There is no such thing as two people—whether baby and mother, two lovers, or teacher and student—being perfectly in sync with each other’s needs and wishes. Real intimacy arises from an ongoing process of connection that at some point is disrupted and then, ideally, repaired. I think of this as an interpersonal crochet stitch: connection, disruption, repair, over and over again, until a fabric is created with enough strength and flexibility to endure the wear of any two people attempting to know one another. Looking into the Eyes of a Master | Tricycle #blur h/t @katrinaperdue
“The ecosystem used to funnel lots of talented people into a few clear winners,” he told me that morning. “Now it’s funnelling lots of talented people into lots of experiments.” Why be Gordon Gekko when you could make enough to have a nice place and go paleo on local greens—and then take a day or two off to cycle out to Stinson Beach? Isn’t that freedom more distinguishing than cash or a C.E.O. title, which everybody in your field has access to? Nathan Heller: How San Francisco’s Entrepreneurial Culture Is Changing the Country : The New Yorker #blur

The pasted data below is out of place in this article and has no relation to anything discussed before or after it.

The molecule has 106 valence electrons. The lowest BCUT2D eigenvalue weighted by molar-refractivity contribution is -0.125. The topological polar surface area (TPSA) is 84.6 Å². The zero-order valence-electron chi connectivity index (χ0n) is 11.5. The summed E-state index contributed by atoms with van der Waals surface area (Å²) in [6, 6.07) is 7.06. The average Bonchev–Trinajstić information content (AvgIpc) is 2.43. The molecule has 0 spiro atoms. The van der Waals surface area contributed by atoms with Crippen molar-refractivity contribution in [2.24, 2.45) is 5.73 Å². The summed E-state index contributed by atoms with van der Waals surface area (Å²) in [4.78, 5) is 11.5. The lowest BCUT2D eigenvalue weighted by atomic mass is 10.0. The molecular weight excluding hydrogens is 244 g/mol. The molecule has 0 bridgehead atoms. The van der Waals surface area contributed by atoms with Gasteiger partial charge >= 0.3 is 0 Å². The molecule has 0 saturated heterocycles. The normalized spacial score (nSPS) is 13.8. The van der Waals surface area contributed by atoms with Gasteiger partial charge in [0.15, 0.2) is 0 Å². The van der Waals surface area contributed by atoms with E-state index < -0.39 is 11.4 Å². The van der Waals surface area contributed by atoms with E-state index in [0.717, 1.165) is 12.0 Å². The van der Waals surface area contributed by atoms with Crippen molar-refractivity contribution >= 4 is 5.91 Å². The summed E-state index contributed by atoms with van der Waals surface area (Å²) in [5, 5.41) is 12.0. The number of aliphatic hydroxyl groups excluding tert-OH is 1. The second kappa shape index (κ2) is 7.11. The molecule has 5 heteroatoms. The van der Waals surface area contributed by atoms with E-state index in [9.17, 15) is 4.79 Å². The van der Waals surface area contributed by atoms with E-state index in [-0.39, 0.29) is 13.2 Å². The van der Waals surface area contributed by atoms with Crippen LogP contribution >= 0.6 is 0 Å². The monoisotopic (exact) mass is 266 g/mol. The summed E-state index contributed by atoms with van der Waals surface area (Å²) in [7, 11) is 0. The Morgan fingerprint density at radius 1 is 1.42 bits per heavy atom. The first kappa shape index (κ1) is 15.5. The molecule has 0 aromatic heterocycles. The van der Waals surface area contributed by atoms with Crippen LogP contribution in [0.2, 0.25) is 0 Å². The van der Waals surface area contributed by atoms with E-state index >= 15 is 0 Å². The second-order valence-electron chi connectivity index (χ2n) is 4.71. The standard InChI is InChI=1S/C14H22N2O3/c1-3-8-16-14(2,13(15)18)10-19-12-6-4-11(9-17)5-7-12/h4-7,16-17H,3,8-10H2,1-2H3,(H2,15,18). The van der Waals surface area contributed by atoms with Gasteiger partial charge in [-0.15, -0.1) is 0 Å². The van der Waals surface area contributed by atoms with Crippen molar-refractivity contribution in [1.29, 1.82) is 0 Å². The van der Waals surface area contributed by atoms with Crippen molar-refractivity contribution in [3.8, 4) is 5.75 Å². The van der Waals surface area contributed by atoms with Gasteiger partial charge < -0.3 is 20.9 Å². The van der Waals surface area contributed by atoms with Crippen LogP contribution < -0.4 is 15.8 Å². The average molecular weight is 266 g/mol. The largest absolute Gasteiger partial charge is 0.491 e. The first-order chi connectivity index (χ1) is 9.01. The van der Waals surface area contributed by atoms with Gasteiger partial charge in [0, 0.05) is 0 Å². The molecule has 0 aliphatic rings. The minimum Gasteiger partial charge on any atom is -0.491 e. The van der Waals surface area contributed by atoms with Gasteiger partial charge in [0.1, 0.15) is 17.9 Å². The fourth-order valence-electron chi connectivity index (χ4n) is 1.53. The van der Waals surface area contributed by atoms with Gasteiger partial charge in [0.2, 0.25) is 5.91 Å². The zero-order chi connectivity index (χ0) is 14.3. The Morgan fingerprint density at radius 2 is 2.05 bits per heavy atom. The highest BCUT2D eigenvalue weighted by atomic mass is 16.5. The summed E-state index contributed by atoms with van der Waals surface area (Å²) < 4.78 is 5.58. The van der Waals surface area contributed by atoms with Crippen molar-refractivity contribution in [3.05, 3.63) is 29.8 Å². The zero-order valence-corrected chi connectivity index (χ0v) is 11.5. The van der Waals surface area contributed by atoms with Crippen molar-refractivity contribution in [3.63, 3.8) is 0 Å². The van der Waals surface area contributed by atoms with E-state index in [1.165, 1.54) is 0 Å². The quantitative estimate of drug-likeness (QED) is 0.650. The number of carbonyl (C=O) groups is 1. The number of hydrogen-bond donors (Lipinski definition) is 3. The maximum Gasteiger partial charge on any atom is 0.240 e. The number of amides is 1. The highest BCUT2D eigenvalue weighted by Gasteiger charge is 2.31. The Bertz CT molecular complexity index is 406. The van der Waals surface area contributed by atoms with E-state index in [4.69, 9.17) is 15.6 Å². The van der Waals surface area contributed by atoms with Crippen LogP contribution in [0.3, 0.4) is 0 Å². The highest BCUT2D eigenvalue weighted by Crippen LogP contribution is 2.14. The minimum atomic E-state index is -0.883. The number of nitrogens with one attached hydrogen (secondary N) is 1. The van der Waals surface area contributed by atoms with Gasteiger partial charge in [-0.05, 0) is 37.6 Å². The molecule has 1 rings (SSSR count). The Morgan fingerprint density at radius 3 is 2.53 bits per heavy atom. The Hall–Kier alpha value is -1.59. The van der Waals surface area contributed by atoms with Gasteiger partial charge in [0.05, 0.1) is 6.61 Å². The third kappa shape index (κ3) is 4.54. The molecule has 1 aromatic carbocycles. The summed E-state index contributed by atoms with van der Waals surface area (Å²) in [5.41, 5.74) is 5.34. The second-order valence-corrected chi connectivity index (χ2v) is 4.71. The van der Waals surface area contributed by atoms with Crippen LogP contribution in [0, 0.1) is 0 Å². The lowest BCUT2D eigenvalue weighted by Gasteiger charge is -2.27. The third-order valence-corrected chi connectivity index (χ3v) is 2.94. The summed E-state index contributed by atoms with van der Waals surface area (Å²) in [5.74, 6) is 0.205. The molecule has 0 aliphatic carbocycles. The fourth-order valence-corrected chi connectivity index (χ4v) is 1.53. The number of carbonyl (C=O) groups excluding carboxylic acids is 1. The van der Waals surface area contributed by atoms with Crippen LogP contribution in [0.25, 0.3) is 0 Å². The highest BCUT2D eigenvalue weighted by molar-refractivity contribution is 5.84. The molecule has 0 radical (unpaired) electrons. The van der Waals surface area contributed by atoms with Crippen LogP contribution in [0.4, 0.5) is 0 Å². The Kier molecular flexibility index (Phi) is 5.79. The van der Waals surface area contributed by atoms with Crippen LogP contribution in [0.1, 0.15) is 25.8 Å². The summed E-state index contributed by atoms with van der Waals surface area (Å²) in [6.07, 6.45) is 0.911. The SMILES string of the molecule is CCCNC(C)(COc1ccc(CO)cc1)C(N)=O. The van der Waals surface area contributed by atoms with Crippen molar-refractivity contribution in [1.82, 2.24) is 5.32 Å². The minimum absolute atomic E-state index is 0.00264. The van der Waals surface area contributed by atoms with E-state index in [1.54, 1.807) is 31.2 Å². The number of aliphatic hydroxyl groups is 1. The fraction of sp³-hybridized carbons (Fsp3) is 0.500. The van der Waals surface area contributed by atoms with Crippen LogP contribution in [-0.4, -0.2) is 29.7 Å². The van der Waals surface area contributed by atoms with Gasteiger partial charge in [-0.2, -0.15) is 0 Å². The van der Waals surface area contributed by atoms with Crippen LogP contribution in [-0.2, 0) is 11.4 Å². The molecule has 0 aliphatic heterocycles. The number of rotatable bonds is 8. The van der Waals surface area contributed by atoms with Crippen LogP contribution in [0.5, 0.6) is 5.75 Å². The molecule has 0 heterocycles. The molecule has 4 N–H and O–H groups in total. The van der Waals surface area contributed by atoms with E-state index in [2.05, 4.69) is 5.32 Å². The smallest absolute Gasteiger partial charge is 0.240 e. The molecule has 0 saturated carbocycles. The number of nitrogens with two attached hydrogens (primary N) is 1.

h/t @dbenhorin
“Local government here is learning to be flexible, learning to be nimble, learning to reorient and be able to respond more quickly to these neighborhood-driven efforts,” says Tommy Pacello, project manager for the Mayor’s Innovation Delivery Team. What smart cities can learn from Memphis
Our business is the entire trip. Inside Airbnb’s Grand Hotel Plans | Fast Company | Business Innovation #bstrange #vision
A publication about the women who do amazing things – right in our own backyards. Got a Girl Crush #blur